A Series Of Impossible Acts sees love and pain revealed in futile tasks
- Credit: Archant
The Secret Theatre Company’s new show sees the audience take centre stage, says Ben Lazarus.
“It’s a bit like the feeling you get from doing a massive bungee jump or diving into the freezing cold sea,” says actress Matti Houghton of her latest role.
A Series of Increasingly Impossible Acts, devised by The Secret Theatre Company, sees the audience take centre stage in deciding how this riotous show will play out by selecting which cast member plays the protagonist.
“It is a series of increasingly impossible acts that one person does every night,” says Houghton.
“We go around the audience at the start and each of us gets someone to write our names on a piece of paper which they then put in a hat.
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“One audience member picks out the name of the person to undertake all these tasks. It is completely random.”
Once chosen, the nine other cast members put the protagonist through their paces in a series of endurance tests which range from licking their elbow, holding their hand in an ice bucket, eating a whole lemon, walking through walls or moving objects with their mind.
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Houghton says the 20 tasks and searching questions about their fears and insecurities vary between the physically and emotionally challenging.
“Fear wrestling is the worst. You have to state three of your fears and then get wrestled by another person.
“It is literally free-form wrestling, you strip each other’s clothes off. There is no health and safety precaution and it can get quite brutal.
“One time at the Arts Depot in North Finchley, I was wrestling another girl and she split her chin open. It’s quite a miracle that is the only major injury we’ve had because we really do go for it.”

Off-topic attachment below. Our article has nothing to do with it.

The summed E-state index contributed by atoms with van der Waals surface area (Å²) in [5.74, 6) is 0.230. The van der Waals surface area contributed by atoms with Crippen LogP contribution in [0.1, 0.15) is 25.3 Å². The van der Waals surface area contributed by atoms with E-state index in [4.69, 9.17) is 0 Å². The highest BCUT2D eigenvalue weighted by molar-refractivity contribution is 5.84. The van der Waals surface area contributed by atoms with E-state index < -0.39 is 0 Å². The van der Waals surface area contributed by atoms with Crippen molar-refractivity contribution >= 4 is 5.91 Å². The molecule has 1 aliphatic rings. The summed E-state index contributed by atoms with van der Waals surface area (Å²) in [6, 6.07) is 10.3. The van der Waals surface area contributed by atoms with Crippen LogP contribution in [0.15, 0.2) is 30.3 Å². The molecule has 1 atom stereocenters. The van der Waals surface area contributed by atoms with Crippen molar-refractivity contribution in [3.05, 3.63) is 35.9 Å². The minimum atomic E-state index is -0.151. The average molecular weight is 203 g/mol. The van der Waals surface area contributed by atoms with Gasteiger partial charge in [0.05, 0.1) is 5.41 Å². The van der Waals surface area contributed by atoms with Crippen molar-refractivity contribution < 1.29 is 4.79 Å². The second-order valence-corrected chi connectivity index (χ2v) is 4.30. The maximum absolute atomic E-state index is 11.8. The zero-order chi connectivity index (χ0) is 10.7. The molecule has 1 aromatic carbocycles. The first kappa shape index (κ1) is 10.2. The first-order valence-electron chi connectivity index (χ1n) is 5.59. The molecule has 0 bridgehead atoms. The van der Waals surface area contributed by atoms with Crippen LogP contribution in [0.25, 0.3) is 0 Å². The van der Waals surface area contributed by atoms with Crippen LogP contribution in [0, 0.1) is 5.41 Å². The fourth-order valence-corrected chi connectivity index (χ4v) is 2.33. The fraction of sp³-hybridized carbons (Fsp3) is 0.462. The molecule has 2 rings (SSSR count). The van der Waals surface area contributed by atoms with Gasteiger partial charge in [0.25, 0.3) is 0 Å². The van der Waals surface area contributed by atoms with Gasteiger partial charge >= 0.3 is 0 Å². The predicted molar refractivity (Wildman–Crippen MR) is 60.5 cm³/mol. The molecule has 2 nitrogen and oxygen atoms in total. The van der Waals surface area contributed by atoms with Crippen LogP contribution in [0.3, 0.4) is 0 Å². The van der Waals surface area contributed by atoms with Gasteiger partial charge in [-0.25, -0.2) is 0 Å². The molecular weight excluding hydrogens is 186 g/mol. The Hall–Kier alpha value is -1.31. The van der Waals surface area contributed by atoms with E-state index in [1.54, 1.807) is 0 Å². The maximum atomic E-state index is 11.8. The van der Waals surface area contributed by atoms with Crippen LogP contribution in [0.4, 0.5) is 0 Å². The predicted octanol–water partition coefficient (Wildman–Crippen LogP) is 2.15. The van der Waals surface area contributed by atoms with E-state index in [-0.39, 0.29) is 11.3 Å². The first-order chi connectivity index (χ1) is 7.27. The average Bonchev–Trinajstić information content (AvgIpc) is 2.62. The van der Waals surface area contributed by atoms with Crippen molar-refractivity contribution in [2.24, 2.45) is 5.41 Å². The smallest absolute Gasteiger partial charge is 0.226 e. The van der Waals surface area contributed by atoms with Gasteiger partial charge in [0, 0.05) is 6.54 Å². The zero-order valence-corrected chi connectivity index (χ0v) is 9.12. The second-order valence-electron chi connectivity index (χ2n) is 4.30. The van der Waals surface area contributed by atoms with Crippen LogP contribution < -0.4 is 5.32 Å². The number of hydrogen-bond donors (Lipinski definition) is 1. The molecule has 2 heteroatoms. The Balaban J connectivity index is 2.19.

The show is an emotional rollercoaster, says Houghton for both audience and performers who do not have the usual back-up of a script and character.
“It is totally exhausting when you are the protagonist. You go on an emotional journey. We have to be pretty honest when asked these big questions. It’s a draining show to do because you are not hiding behind a character or supported by a text. The difficult thing about this is - it’s just you.”
Despite its gruelling nature, Houghton loves the fact that the show “strips down the artifice of theatre”.
“Everything you see is real. Everything is in the moment because it has to be.
“The protagonist doesn’t know what coming next so it’s moving away from the idea that the audience and actors know what’s coming, which is one of the big problems with theatre.”
The show was a hit at this year’s Edinburgh fringe where Guardian reviewer Lyn Gardner described it as a joyous, giddy celebration of “human endeavour in all its absurdity, futility and insane optimism”.
Houghton agrees that in showing an individual struggle to endure, it deals with the big issues we all face in life: “love, relationships, and pain.”
“In moments, it’s really uplifting, and others it’s really heartbreaking. It’s a journey of loss.”
A Series of Impossible Acts runs at The Tricycle in Kilburn High Road from January 12-31.